Clone Ubuntu and Cloudron to a smaller disk
I couldn't find an answer to my question here so I have to ask.
Today I'm running my Cloudron server system at a 500GB HDD and I want to clone it to a smaller, 240GB SSD.
My Cloudron system disk today takes 59GB So it's no need for 500GB and I need a faster system disk.
Is it possible to clone my current system disk to the smaller SSD in an easy way?
I'm not a Linux guru so a simple explenation is appreciated.
@MaxMan Yes, basically do a full backup and then restore it - https://docs.cloudron.io/backups/#move-cloudron-to-another-server .
Please pay attention to the Cloudron version you are backing up and restoring. The version is in the file name. To restore, you have to install that specific version again (
cloudron-setup --version <version>).
@girish Thank you for your reply. That's a way to do it.
But is it not possible to clone the entire disk including Ubuntu to the new disk?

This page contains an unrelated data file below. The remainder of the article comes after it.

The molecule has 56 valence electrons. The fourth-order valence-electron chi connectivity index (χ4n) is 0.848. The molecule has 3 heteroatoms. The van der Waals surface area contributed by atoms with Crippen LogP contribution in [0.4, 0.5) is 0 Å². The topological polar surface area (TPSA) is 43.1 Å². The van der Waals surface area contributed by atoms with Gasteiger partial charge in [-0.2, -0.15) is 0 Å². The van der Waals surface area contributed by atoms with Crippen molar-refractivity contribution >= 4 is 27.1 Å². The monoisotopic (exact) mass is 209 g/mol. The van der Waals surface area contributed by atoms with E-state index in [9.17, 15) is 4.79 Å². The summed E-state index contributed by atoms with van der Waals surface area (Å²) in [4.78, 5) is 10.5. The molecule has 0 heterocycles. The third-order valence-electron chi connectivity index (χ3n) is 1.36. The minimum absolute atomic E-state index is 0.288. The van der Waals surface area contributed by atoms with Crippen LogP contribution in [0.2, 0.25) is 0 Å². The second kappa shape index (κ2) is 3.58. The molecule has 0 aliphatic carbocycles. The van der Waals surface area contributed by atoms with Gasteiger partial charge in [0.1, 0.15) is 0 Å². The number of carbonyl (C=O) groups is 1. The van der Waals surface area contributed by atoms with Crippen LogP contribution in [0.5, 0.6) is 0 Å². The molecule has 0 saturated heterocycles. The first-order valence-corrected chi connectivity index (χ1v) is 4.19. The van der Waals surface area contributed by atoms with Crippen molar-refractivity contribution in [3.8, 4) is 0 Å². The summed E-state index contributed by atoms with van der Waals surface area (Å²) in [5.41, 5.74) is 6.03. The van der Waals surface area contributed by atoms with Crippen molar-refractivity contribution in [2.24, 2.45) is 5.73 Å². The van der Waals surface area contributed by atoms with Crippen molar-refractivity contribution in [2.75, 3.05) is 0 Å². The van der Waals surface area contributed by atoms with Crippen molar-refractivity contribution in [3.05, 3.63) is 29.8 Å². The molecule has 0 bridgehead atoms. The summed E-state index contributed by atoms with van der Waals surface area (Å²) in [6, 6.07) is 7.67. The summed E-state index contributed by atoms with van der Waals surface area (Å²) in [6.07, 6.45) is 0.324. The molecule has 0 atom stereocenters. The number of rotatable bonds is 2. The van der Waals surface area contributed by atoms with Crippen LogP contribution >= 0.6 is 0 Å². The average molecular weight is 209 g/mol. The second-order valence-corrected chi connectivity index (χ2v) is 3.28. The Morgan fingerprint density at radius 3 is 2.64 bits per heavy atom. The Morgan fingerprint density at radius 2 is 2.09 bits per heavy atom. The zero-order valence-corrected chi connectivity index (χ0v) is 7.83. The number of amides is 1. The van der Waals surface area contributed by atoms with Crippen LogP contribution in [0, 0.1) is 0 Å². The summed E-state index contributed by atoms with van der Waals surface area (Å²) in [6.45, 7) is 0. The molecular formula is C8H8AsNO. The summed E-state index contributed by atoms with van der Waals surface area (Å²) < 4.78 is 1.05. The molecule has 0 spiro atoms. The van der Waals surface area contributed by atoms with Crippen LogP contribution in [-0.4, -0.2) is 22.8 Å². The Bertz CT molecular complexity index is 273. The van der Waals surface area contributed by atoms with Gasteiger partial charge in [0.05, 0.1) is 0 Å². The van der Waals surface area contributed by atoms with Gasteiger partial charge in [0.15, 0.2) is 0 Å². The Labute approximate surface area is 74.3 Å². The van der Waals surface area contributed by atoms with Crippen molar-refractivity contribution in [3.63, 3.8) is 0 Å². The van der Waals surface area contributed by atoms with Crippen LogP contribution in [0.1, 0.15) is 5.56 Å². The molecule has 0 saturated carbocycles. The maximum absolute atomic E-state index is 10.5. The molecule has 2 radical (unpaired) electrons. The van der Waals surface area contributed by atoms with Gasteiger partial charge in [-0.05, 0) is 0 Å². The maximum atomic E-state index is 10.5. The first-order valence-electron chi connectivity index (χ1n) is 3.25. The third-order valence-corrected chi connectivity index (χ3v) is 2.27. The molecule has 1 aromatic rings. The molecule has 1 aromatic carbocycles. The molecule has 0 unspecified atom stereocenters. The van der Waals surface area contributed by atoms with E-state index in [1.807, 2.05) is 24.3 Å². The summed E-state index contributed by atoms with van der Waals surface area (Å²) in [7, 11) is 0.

@MaxMan that would be lot headaches
Backup and restore is much easier and less headaches. So I did that last week was 250GB and it was crash my server multi time... and now 4TB on cloudron. and that is solution.
Reality is need 1TB. But just because I am not want my server crash again so that why we should encourage higher storage capacity.
@MaxMan Backup/restore is the best, but you can also try just cloing the disks via rsync or equivalent (including the OS).
humptydumpty last edited by
@girish on a related note, is it possible to simply swap RAM sticks (16GB upgraded to 32GB) without having to do anything in terminal?
@humptydumpty yes you can upgrade cpu and ram any time. It just hard drive complex.
robi last edited by
Backup/Restore process is actually better than a disk clone as it allows for one to remove the older cruft, upgrade the OS, switch hardware, etc.. yet all the Apps and Cloudron instance settings work as originally backed up.
Very handy and a seriously difficult thing to do, hence the many disk imaging and other schemes to try and replicate a nicely configured system, which quickly become out of date, being so static.